This content is part of The Latin Times' first-ever Special Thematic Week focusing on the rise of Afro Latinos, an identity that represents 10% of all Hispanics and Latinos who live in the U.S., according to figures from Pew Research Center. Discover more articles and interviews we've prepared that explore Afrolatinidad, an idea that sits on the frontier of two minorities (Latinos and African Americans) with all the richness, possibilities and challenges that entails.

Actress and model Samantha Green
Actress and model Samantha Green Photo by Omar Guerra

It's hard to know what exactly drives a person to become a performer. But Samantha Green can pretty much pinpoint when that moment materialized: sitting in front of the television in her family's house in Caracas, Venezuela. "I remember the first time I saw Naomi Campbell in a Michael Jackson video (In the Closet) and I felt so incredible. That's when I realized 'wow, I can do this'. I would dance nonstop to that song in my living room."

"It's important to see that sort of representation", she adds. "It's about understanding that black characters can be multidimensional too." We recently sat down with Samantha to discuss what it means to be an Afro Latina in Los Angeles, where she currently makes a living as a model, dancer & designer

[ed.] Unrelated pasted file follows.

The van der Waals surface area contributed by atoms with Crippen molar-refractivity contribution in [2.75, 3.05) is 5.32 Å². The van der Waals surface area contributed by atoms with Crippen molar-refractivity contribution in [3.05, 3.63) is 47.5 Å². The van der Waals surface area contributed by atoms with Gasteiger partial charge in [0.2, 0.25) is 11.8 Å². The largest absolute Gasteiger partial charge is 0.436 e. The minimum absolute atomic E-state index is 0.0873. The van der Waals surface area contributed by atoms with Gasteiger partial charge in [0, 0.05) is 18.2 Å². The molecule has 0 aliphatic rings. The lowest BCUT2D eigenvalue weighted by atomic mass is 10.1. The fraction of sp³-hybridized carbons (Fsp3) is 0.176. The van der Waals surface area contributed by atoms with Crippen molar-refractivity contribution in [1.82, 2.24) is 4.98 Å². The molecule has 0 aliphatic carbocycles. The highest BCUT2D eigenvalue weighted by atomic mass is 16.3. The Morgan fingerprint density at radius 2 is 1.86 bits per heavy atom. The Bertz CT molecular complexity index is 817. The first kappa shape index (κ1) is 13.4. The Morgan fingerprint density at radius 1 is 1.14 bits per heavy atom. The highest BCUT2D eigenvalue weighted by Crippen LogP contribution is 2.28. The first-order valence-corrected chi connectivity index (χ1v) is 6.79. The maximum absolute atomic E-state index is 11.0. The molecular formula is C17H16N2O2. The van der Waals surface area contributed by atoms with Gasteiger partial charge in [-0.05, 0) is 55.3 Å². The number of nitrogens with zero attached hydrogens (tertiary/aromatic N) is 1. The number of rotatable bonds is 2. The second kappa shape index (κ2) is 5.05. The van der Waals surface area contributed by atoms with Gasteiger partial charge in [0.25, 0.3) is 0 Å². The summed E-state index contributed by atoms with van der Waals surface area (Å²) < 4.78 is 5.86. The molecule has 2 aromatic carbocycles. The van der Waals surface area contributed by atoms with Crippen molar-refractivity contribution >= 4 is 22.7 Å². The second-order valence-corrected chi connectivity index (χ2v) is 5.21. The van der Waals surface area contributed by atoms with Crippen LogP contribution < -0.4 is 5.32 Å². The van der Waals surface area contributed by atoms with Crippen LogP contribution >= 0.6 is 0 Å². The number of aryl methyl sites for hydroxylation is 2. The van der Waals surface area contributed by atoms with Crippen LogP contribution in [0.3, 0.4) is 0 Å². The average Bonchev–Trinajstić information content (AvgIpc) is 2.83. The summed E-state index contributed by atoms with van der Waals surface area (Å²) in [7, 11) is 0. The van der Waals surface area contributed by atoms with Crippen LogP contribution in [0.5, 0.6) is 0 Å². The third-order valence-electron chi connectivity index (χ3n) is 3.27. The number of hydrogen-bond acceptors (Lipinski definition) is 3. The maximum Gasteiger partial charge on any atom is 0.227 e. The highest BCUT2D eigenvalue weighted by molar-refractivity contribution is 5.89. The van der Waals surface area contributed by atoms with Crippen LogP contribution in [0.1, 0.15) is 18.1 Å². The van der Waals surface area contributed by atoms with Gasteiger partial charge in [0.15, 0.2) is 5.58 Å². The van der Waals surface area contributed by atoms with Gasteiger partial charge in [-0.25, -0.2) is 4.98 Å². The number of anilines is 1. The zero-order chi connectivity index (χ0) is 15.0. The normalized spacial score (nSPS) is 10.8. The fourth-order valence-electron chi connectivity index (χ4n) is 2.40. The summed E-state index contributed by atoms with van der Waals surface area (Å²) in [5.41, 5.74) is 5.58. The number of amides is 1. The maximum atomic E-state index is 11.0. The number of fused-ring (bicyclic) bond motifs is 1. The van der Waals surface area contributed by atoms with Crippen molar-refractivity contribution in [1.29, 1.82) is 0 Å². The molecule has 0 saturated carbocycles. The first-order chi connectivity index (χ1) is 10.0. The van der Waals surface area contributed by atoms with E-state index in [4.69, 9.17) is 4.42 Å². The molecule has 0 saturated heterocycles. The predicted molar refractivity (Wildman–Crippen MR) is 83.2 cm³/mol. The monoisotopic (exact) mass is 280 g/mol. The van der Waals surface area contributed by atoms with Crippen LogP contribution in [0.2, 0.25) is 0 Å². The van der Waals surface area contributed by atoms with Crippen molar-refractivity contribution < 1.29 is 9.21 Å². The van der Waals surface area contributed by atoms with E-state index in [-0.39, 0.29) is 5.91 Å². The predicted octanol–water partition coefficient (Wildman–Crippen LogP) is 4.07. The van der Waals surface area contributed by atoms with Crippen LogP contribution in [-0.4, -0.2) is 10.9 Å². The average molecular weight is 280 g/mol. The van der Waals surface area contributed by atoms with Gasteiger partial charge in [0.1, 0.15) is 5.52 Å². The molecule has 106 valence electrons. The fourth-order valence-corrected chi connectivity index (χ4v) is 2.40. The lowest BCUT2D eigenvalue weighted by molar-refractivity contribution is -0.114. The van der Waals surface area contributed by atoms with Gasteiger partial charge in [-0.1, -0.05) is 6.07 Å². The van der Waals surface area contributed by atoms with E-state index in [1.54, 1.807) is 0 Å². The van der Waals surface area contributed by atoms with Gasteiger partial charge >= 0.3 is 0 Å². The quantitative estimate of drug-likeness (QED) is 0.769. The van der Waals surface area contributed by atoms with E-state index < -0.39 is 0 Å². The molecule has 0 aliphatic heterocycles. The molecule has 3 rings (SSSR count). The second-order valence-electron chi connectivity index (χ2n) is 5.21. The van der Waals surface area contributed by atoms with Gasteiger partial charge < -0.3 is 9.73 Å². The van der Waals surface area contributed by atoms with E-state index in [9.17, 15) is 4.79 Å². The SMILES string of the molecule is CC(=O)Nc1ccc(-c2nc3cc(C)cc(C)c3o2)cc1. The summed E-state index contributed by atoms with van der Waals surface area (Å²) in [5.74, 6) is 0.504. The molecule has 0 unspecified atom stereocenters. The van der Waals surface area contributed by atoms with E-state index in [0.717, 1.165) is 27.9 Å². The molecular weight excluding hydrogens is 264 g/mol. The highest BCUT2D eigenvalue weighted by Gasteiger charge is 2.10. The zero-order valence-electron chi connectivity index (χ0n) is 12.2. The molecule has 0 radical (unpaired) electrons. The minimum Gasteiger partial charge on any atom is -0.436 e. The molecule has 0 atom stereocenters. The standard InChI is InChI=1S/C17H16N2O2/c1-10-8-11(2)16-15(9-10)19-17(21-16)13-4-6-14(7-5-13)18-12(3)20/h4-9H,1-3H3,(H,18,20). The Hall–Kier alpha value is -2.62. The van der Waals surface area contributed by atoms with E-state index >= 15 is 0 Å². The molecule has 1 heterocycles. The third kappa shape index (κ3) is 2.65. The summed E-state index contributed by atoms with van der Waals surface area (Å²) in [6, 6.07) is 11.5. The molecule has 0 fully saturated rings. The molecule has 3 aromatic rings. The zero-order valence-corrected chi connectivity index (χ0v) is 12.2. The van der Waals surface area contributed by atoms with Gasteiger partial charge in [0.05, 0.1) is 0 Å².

The following interview has been edited for length and clarity.

What does it mean to be Afro Latino today in the United States?

The term "Afro Latino" is relatively new to me, I must've heard it like 5 years ago. From what I understand it's specific to black people with Latino heritage that live in the U.S. But from the moment I heard it I felt it defined me a lot. I now use it on my Instagram bio and whenever I speak about what I do. It's a label but one that is really helpful for me. I believe you have to be smart in this industry (acting) and if these labels help then I'm going to use them.

I feel Black History Month, for example, has helped draw attention to Afro Latinos and the full spectrum of "blackness". I feel it's really positive. It puts African culture on a pedestal and that's very cool. Representation matters, and that's what Black History Month showcases.

Photo shoot with Samantha Castillo
Photo shoot with Samantha Castillo Photo by Omar Guerra

So being labeled Afro Latina has been good for your career?

Well, first of all, I'm self managed. I've gone to castings in which they're searching for Latinas and others for African American women. I'm kind of a fusion of both things. There was one recent experience I had that sums it up pretty well. It was for a short film and the director had created a profile pic through the use of an AI program called Midjourney. The prompt was something like "a sergeant in her mid-thirties that has a mixed ethnicity". And the resulting picture looked exactly like me! So I got the gig. AI seems to consider me an architype for mixed race. So that's a plus (laughs).

Are there any downsides to the Afro Latina label?